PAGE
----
In this case report, we present a patient with a deep seated AVM in the right temporal region of the brain with a hemorrhage; it was treated conservatively in the acute stage, and subsequently completely eradicated with gamma knife radiosurgery.

Case Report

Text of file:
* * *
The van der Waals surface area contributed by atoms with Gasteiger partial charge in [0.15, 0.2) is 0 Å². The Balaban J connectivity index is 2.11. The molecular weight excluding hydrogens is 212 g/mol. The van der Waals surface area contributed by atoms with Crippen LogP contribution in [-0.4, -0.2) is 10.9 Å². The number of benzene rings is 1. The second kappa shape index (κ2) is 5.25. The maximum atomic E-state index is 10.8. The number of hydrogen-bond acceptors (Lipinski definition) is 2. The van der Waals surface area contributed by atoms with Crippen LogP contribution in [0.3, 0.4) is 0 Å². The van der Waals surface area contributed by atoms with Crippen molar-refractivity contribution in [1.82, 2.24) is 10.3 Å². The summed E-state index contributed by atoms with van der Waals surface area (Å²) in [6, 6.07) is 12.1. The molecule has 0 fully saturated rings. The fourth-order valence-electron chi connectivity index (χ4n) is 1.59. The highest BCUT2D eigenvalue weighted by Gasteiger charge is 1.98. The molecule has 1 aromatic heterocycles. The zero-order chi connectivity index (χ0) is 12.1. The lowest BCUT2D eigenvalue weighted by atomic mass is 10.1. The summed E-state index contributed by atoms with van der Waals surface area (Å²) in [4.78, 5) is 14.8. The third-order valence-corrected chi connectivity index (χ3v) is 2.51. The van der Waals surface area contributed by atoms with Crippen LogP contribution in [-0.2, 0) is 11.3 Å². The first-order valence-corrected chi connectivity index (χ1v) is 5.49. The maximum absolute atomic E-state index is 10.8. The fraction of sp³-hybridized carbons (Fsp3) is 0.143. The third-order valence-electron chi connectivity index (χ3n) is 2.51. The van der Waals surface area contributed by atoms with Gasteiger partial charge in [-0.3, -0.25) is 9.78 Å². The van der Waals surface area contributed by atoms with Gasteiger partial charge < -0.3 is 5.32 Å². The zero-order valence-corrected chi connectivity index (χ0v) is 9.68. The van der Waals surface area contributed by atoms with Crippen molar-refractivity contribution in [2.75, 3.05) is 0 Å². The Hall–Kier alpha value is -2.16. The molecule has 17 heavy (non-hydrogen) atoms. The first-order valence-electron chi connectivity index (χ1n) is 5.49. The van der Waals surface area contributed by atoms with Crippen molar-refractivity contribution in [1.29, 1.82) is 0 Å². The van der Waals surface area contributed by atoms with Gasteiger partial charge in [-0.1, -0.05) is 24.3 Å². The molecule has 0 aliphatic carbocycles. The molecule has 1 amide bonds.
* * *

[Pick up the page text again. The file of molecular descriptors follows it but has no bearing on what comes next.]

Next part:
A 31-year-old right handed female, with no major comorbidities, presented with sudden onset of headache accompanied by nausea and vomiting. On admission, the results of physical and neurological examinations were normal. The laboratory blood test results were within normal limits. The computerized tomography (CT) scans of the head revealed a right temporal sub-arachnoid hemorrhage (SAH) and CT angiography demonstrated a deep seated AVM in the temporal lobe of the brain (Figures 1 and 2). She was initially managed at the neurocritical care unit with supportive treatment and blood pressure control. Subsequent MRI and digital subtraction angiography showed a right temporal AVM with the nidus dimension approximately 2 cm and branches supplied mainly from the right middle cerebral artery, some smaller branches from the right posterior communicating artery, and drainage through the basal vein of Rosenthal into the sinus rectus (modified Spetzler-Martin AVM grade 2) (Figures 3 and 4). The available treatment options were discussed with the patient. The symptoms subsided after several days of conservatory treatment, and the patient was discharged after 10 days. One month after the hemorrhage, she underwent gamma knife radiosurgery with a prescription dose of 24 Gy with a 40% isodose line and treatment volume of 1.2 mL. During the 3-year follow-up, several MRI exams were performed, showing progressive reduction in flow voids and noticeably reduced enhancement (Figure 5). A cerebral angiogram was performed 3 years after the treatment showing no residual AVM (Figure 6). The patient is in a good condition, without neurological deficits or seizures during the follow-up period.